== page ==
Last summer, Arctic adventurer Pen Hadow led the Caitlin Ice Survey on a scientific expedition to the North Pole. Their objective was to take ice core samples to measure the average thickness of the ice and add valuable data to the discourse surrounding global warming. Avid ADVENTURE readers will recall that things got a bit hairy for Hadow and co. with the team having to abandon the mission before they actually reached the pole. They may not have gotten to zero degrees longitude and latitude, but their findings, which debuted yesterday in London, have still proved highly important. Unfortunately, they have not done anything to dissuade the theory that the Earth is rapidly getting warmer.
Their findings show that the average thickness of the ice-flows measured was 1.8 meters, or so-called “first year” ice, which is the most likely to melt in the summer. According to Professor Peter Wadhams, of the University of Cambridge, this data supports the new consensus among many scientists that the Arctic will be completely ice free in the summer within about 20 years. “It’s like man is taking the lid off the northern part of the planet,” he told the BBC.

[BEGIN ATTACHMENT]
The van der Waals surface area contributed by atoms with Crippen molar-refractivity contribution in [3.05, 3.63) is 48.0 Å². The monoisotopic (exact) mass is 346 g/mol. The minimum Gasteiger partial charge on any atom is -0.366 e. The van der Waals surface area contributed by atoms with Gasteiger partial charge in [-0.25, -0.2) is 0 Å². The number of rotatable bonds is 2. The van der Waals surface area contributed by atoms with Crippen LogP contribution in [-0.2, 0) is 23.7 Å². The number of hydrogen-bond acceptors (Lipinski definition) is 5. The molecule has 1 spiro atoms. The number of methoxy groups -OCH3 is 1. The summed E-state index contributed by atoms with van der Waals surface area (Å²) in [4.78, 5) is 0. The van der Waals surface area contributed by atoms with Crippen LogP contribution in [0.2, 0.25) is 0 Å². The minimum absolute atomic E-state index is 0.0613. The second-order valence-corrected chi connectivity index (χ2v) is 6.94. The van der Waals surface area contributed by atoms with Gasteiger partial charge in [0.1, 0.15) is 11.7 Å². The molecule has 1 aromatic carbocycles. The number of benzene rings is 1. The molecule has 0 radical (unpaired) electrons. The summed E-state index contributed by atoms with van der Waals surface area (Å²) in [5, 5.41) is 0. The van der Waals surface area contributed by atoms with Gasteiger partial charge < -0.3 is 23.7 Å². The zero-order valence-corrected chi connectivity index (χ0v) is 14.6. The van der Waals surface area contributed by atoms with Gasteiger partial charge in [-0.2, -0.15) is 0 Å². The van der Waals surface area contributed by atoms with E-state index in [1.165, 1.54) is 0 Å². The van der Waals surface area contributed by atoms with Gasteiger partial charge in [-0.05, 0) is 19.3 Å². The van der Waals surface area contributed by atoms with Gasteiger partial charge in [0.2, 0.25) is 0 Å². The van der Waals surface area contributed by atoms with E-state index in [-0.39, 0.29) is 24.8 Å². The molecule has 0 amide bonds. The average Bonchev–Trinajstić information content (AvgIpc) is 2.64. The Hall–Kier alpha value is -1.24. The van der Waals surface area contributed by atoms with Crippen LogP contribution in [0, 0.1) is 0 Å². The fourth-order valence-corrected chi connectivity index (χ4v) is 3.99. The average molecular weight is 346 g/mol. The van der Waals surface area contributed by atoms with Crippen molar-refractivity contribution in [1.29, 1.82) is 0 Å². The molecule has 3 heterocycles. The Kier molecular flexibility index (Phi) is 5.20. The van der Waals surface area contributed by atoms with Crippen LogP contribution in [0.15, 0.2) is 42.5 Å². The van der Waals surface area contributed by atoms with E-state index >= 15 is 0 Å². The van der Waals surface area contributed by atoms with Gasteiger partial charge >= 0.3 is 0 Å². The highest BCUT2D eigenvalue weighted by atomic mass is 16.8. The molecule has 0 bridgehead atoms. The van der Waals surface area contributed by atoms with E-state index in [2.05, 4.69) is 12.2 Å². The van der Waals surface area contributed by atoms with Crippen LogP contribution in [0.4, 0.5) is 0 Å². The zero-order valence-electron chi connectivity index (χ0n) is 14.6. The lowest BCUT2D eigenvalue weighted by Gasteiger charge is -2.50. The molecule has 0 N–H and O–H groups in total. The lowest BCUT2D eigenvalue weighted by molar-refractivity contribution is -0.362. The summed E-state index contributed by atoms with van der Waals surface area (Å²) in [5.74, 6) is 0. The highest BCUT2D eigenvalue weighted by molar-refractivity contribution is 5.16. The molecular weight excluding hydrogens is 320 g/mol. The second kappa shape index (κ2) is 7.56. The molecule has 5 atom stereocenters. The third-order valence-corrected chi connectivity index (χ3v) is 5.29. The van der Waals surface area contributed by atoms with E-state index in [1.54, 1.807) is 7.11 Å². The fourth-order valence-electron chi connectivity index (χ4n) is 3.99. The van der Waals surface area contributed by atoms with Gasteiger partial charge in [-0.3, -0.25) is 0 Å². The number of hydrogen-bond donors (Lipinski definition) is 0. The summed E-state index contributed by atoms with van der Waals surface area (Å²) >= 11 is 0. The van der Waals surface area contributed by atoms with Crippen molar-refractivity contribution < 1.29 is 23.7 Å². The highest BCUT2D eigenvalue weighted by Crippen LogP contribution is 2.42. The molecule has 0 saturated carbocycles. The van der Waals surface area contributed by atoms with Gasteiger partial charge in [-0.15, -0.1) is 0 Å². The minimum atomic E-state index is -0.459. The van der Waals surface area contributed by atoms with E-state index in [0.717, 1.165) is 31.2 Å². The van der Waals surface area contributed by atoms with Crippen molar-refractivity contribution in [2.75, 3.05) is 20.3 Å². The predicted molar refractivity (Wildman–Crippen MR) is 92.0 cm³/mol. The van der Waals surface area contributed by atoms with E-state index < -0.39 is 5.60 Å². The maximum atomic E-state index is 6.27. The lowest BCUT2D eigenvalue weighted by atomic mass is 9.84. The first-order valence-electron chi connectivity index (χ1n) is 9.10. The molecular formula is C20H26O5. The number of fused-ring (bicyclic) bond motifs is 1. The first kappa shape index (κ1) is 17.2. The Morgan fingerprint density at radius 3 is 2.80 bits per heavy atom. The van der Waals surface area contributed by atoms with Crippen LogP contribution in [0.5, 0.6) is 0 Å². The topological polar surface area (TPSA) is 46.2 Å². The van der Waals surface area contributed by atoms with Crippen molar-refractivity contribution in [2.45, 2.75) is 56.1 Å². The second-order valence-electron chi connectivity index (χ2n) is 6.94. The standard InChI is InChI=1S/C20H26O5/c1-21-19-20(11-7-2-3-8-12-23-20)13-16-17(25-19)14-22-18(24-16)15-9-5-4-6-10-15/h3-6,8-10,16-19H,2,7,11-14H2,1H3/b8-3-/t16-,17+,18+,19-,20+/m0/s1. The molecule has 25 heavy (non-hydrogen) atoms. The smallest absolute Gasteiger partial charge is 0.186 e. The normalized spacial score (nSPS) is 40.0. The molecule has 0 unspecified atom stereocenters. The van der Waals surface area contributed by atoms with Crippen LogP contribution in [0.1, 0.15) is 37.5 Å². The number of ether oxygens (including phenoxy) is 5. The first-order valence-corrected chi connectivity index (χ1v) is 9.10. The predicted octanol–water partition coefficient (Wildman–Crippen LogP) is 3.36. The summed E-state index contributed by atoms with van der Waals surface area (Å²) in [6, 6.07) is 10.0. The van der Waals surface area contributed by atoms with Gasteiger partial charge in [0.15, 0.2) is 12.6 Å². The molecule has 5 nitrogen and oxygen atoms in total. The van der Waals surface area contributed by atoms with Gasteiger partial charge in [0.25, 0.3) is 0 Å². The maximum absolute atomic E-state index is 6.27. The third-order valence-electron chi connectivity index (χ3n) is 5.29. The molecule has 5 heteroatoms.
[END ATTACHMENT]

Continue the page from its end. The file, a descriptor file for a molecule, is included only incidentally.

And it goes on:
Hadow supported these figures with anecdotal evidence from the journey, pointing out that Arctic explorers used to make entire journeys to and from the poll with dog sleds. “Now, we have to wear immersion suits and swim and we need sledges that can float. I can foresee needing sledges that are more like canoes that you also pull over ice,” he told the BBC.—Tetsuhiko Endo